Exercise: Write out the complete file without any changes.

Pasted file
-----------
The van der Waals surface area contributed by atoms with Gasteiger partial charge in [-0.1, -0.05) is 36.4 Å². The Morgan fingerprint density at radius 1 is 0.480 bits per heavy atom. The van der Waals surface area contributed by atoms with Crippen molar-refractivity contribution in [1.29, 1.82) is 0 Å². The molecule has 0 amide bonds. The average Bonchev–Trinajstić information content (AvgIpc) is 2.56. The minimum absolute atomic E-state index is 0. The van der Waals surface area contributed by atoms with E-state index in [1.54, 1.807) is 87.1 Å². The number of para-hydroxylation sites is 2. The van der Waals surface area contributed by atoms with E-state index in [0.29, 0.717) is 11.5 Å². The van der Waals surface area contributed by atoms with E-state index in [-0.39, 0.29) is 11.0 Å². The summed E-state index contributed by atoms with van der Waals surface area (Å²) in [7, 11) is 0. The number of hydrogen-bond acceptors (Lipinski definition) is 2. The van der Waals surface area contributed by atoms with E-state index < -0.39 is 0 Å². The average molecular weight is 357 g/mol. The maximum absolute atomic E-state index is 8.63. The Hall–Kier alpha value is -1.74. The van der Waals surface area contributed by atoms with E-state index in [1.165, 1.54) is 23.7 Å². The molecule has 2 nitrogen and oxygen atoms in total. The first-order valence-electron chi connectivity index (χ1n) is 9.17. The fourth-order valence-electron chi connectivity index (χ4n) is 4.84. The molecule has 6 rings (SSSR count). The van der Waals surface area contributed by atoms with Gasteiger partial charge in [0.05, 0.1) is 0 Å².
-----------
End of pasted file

The van der Waals surface area contributed by atoms with Gasteiger partial charge in [-0.1, -0.05) is 36.4 Å². The Morgan fingerprint density at radius 1 is 0.480 bits per heavy atom. The van der Waals surface area contributed by atoms with Crippen molar-refractivity contribution in [1.29, 1.82) is 0 Å². The molecule has 0 amide bonds. The average Bonchev–Trinajstić information content (AvgIpc) is 2.56. The minimum absolute atomic E-state index is 0. The van der Waals surface area contributed by atoms with E-state index in [1.54, 1.807) is 87.1 Å². The number of para-hydroxylation sites is 2. The van der Waals surface area contributed by atoms with E-state index in [0.29, 0.717) is 11.5 Å². The van der Waals surface area contributed by atoms with E-state index in [-0.39, 0.29) is 11.0 Å². The summed E-state index contributed by atoms with van der Waals surface area (Å²) in [7, 11) is 0. The number of hydrogen-bond acceptors (Lipinski definition) is 2. The van der Waals surface area contributed by atoms with E-state index < -0.39 is 0 Å². The average molecular weight is 357 g/mol. The maximum absolute atomic E-state index is 8.63. The Hall–Kier alpha value is -1.74. The van der Waals surface area contributed by atoms with E-state index in [1.165, 1.54) is 23.7 Å². The molecule has 2 nitrogen and oxygen atoms in total. The first-order valence-electron chi connectivity index (χ1n) is 9.17. The fourth-order valence-electron chi connectivity index (χ4n) is 4.84. The molecule has 6 rings (SSSR count). The van der Waals surface area contributed by atoms with Gasteiger partial charge in [0.05, 0.1) is 0 Å².